November 17, 2015

Protected and exempt monies – more than meets the eye!

‘Damages’ or ‘Compensation’ referred to in Section 116(2)(g) of the Bankruptcy Act 1966 (‘the Act’) are termed ‘Exempt Money’ or ‘Protected Money’. Common examples include compensation, damages (or rights to recover same) arising from personal injury; wrong done to and/or the death of, the Bankrupt, the Spouse or De Facto partner of the Bankrupt or a member of the family of the Bankrupt.  Sections 116(3) and (4) respectively go on to state…

“Where, the whole, or substantially the whole, of the money paid for the purchase, or used in the acquisition, of particular property is protected money, that property is not divisible amongst creditors.”
“Where…the outlay in relation to the property is in part protected money and in part other money, the Trustee is required to pay to the Bankrupt so much of the proceeds of realising the property as can fairly be attributed to that protected money.”

These terms pose some thought provoking questions, which include:

  1. What is the definition of ‘substantially the whole’?;
  2. Can post-acquisition contributions (i.e. mortgage repayments, costs of improvements, etc.) be considered ‘Exempt Money’ or ‘Protected Money’; and
  3. How do Trustees determine a fair attribution to the Bankrupt of the protected portion where the purchase price consists of co-mingled (protected and non-protected) money?

Not surprisingly, the Courts have played a fairly active role in providing guidance on and/or determining the answers to these questions. In the matter of James George Turner v Official Trustee In Bankruptcy payment of $10,300 from protected money towards the $21,000 purchase price of land (i.e. just under half the purchase price) was held not to represent “the whole, or substantially the whole, of the money paid”. Interpreting the phrase “substantially the whole”, the Court followed the approach taken in Re Iskenderian; Ex parte Iskenderian Bros Pty Ltd and Others (1989), and held:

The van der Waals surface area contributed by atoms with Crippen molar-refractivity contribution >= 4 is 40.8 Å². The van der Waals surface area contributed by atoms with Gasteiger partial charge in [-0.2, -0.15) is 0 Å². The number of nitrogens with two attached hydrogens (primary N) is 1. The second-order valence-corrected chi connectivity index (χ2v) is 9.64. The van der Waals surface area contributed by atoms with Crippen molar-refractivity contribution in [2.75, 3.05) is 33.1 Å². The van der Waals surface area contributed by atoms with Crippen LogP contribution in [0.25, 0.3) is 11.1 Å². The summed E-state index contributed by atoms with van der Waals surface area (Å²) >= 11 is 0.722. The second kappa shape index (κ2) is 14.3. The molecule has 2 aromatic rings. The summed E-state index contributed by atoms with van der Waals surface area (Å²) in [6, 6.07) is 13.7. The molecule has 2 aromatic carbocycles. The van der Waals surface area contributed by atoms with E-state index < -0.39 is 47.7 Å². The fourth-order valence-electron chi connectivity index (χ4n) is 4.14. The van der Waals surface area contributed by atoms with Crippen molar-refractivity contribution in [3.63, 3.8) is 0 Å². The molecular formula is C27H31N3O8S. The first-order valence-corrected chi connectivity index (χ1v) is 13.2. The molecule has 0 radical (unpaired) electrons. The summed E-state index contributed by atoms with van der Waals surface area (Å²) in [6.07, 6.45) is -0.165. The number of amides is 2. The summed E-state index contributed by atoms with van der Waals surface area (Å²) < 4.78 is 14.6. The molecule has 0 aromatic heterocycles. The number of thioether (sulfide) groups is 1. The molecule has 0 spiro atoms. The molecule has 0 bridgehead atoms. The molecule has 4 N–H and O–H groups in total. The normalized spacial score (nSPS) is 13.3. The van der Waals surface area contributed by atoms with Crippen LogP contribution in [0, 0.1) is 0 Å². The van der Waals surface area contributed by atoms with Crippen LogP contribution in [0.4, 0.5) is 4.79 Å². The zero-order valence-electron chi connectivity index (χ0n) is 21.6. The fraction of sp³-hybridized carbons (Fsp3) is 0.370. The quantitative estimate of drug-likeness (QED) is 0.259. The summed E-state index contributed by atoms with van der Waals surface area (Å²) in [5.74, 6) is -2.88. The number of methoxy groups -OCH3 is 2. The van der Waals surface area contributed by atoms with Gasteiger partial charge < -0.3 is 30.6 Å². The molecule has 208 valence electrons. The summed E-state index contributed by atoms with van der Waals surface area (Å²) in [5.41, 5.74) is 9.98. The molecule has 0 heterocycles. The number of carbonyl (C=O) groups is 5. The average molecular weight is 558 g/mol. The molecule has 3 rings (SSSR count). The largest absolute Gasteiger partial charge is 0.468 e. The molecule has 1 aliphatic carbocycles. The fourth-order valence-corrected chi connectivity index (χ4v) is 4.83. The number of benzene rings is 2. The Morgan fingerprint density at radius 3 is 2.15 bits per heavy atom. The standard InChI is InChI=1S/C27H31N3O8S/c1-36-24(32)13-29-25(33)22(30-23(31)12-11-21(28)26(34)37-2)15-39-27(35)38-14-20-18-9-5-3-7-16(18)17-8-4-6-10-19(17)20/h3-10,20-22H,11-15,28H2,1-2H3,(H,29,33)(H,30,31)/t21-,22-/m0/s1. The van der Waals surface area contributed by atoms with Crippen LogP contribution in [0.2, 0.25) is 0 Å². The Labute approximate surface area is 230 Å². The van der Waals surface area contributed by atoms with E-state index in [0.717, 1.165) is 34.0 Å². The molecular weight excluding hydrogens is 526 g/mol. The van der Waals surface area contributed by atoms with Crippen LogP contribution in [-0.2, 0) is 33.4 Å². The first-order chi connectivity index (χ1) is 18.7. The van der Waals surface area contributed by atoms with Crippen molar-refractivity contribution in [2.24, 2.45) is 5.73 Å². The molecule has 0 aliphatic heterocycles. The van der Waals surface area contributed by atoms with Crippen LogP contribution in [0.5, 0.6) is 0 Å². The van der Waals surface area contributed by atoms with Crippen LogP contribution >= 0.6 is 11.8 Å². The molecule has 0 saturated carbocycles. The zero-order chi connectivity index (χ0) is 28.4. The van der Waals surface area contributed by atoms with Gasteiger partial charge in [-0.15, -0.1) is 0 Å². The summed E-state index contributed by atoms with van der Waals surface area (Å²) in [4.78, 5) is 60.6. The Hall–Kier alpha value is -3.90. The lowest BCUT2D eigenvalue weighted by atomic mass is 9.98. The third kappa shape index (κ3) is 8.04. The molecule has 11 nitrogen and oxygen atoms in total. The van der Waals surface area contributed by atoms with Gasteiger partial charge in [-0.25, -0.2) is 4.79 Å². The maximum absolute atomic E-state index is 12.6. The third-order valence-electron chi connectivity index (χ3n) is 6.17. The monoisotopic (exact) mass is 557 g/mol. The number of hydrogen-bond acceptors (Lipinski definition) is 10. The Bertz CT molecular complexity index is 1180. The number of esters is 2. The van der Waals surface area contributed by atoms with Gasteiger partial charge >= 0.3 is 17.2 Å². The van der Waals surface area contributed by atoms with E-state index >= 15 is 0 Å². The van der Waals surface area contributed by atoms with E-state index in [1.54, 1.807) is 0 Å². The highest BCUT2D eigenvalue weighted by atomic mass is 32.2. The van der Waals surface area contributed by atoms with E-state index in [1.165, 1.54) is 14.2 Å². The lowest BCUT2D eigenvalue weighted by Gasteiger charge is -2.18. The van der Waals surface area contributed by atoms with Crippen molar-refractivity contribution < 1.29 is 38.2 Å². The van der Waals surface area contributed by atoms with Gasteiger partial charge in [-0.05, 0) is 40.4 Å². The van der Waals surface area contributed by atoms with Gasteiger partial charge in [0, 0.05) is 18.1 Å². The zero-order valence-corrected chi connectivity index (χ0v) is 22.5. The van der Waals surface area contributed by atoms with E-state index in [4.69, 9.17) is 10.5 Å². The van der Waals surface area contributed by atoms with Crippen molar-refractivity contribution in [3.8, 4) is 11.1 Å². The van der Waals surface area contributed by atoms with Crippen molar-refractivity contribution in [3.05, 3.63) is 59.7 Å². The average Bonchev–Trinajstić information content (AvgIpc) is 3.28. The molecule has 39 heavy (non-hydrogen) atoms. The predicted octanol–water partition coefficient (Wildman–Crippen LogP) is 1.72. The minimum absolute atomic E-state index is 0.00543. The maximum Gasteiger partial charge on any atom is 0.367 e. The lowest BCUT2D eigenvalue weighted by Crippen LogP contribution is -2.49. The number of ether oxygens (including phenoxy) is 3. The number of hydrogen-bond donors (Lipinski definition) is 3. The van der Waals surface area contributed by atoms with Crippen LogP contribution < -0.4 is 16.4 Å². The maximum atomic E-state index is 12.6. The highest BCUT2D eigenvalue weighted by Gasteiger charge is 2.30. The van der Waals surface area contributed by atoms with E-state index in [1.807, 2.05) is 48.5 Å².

“the sub-section (s116(3)) does not contemplate that property will be withheld from creditors wherever the protected monies can account for a significant part of the purchase price, or the means by which it is acquired… Whilst “substantial”, when it appears alone, might refer to a contribution of significance, here it derives its meaning from “the whole”, the expression which it qualifies. In our view, s116(3)  provides that a bankrupt may retain property that can be seen to represent the protected monies, subject to only a minor qualification of input from other sources.”

In Re Manivilovski , the Court held that “used in the acquisition” is wide enough, when associated with the words “paid for the purchase”, to encompass moneys used to pay off a capital sum borrowed to enable a property to be acquired and secured by mortgage or charge on that property.”

But what we really need, is a practical application!  The recent case of Vrsecky v Reaper & Anor (No.2) , is a timely case in point. Here, the Court was presented with the following scenario: